Jobless claims filers will see service delays

The Department of Employment, Training and Rehabilitation is urging jobless claims filers to be ready for an interruption in service.

While implementing the final phase of its new unemployment insurance computer program Sept. 28, there will be a service outage primarily affecting the unemployment claims filing system. It will begin the week before the implementation. As a result, unemployment insurance benefit recipients are strongly encouraged to file their weekly claims between midnight Sept. 20 and 5 p.m. Sept. 21 to avoid any delays in benefit payments.

Claims can be filed online or through the automated telephone system around the clock until the system goes offline.

The unemployment insurance computer system, UInv, will be taken offline Sept. 21 at 5 p.m. and will resume service Sept. 28 at 8 a.m.

The telephone claims line will also be closed during the week of the outage, because DETR representatives will not be able to access any information related to unemployment insurance claims. The service interruption means claimants will not be able to access their accounts for activities such as filing, checking claims status, or updating information. However, claimants who are scheduled to have adjudication interviews will still be able to participate in those interviews. Additionally, DETR’s unemployment insurance contributions representatives will only be able to provide limited information about employers’ unemployment insurance tax accounts during the blackout period.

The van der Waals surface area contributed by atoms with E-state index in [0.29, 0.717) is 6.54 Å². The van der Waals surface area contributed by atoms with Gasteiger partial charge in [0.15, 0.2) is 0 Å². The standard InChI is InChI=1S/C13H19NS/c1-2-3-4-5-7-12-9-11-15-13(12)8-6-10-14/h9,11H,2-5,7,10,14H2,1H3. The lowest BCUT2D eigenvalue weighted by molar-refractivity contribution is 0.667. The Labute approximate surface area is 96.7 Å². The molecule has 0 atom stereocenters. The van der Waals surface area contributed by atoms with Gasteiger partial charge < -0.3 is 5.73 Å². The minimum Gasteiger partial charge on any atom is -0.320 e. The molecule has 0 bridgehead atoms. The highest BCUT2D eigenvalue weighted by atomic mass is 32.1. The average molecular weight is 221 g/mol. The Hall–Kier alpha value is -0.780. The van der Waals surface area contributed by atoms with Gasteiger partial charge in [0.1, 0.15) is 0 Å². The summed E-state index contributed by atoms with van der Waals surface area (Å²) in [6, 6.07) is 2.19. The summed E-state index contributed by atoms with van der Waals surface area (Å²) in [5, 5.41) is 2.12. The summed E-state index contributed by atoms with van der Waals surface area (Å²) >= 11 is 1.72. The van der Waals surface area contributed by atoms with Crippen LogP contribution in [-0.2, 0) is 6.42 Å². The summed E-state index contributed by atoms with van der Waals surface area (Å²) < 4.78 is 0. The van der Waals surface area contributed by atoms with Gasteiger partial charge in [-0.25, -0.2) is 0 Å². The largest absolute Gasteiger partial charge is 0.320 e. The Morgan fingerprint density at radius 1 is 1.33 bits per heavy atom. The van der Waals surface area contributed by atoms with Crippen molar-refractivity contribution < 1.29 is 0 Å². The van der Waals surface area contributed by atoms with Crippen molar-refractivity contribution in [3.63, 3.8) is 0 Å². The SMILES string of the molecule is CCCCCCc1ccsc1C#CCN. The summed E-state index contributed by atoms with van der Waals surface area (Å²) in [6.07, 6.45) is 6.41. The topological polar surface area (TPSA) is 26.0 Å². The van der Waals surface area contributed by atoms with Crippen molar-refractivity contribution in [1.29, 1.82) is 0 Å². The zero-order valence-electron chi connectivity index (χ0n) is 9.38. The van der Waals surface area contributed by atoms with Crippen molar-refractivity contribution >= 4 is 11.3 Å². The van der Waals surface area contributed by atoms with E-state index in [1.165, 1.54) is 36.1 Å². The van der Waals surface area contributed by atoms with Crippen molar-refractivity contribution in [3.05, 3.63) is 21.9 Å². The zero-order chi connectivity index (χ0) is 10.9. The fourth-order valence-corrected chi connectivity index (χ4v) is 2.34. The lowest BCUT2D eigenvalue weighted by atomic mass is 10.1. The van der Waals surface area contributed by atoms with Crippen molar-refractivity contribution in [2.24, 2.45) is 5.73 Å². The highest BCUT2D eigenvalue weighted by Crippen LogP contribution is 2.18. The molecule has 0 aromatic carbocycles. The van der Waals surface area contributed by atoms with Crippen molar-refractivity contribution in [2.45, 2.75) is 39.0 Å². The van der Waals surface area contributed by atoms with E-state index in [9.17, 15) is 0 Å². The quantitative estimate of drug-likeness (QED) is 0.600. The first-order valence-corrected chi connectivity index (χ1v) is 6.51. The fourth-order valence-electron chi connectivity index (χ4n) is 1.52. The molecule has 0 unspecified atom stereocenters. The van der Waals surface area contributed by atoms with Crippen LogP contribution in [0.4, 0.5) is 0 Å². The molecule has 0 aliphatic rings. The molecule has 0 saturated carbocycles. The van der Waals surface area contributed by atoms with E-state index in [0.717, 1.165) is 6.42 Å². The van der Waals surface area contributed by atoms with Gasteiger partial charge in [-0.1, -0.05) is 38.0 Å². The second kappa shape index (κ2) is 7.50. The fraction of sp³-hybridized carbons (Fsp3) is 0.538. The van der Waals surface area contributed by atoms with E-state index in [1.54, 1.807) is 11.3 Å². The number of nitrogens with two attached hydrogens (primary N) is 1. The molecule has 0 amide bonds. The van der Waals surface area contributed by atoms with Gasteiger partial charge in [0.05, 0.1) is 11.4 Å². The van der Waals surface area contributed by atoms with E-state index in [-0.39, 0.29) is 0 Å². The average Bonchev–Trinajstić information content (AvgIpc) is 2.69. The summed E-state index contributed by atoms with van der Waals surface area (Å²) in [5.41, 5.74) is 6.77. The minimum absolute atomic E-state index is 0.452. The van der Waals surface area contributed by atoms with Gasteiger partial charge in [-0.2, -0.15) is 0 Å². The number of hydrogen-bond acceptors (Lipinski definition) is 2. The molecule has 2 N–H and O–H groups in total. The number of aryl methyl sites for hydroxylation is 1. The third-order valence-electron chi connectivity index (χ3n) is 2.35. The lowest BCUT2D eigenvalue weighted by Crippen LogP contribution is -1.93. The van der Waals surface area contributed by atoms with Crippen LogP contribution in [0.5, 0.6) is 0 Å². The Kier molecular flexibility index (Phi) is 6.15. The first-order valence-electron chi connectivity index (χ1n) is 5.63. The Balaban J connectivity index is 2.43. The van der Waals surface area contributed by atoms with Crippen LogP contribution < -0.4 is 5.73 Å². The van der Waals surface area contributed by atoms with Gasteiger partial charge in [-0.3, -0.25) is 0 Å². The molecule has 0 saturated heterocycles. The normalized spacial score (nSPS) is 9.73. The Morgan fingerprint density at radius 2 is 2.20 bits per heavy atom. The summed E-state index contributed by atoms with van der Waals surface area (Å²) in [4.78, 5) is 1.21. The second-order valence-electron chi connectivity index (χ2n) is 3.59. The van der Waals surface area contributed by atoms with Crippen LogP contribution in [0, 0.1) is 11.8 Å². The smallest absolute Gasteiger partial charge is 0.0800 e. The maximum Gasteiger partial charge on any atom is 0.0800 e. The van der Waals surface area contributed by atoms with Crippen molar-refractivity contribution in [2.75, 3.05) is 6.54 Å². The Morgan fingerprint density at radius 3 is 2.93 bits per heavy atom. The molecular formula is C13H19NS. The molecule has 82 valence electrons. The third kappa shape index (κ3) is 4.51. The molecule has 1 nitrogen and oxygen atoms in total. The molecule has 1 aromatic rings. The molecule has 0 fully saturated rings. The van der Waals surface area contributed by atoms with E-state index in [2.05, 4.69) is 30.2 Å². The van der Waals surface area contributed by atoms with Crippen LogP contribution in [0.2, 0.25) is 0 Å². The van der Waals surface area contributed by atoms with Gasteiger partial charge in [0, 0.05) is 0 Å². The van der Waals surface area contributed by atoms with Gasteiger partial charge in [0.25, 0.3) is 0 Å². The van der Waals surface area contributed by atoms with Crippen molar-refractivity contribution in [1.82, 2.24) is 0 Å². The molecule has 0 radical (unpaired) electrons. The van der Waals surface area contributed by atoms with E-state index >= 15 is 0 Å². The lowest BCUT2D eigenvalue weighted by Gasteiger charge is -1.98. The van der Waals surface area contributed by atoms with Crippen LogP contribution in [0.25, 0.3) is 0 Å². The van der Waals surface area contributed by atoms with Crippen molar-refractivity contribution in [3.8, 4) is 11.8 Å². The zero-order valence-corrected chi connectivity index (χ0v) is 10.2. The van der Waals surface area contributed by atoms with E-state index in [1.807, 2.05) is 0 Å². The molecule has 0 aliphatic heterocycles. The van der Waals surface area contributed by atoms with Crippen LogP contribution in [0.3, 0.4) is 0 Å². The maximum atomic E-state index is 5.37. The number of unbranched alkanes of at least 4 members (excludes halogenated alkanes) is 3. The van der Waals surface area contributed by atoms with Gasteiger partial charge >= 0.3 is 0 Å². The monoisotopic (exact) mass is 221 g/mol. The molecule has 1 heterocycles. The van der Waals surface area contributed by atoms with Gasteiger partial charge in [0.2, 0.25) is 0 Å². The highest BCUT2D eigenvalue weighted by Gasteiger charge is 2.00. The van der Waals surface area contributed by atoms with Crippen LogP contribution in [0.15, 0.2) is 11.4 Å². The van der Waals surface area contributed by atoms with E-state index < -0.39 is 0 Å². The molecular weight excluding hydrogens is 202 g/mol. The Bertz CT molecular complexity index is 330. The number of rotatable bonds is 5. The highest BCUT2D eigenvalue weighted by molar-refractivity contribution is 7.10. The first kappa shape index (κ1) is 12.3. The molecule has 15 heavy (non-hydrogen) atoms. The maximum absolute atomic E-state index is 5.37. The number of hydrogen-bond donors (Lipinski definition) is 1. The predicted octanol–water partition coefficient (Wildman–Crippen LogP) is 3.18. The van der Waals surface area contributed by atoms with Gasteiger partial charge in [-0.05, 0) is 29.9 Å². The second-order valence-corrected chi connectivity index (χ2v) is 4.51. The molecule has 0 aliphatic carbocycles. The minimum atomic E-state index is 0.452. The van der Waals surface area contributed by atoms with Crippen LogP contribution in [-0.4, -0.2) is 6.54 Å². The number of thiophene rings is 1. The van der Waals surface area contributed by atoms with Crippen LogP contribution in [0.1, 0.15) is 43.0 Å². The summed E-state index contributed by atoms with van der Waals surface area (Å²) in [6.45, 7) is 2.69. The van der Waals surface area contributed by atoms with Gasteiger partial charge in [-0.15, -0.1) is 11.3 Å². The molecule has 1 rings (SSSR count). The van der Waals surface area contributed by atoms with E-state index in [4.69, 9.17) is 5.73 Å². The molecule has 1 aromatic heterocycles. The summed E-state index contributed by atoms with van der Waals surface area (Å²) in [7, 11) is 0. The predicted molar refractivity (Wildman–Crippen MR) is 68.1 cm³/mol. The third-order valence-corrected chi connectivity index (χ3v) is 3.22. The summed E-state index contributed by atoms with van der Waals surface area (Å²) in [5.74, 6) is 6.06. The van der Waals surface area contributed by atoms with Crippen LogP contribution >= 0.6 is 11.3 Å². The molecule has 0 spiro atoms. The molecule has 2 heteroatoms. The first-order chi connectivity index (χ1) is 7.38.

About 3,000 people per week file initial unemployment benefit claims and may not be aware of the system outage unless they try to file a new claim during the week of the service interruption. These claims will be backdated and the delay in filing will not affect the amount of the benefit for which they qualify.

“We are confident that most of the 26,000 active claimants will file before the outage, as this is the period of time they usually file,” said Renee Olson, administrator for DETR’s Employment Security Division. “We recognize this service interruption may result in an inconvenience for a small number of our customers. Our goal is to mitigate any issues with benefit payments by reminding claimants to file before the system goes offline.”

The new system is being implemented at a time when most of the country’s unemployment insurance organizations are modernizing their outdated systems, Olson said. The new computer program will provide businesses greater convenience in managing their unemployment insurance tax accounts, allowing them to view account history, unemployment insurance tax rates, wage reporting details; make online requests for information, and respond to unemployment insurance claims notices and more.

“This upgrade is long-overdue as it replaces an outdated 30-year-old computer system. The new system will offer Nevada’s 62,500 businesses enhanced functionality and flexibility to more easily manage their unemployment insurance accounts,” Olson said.


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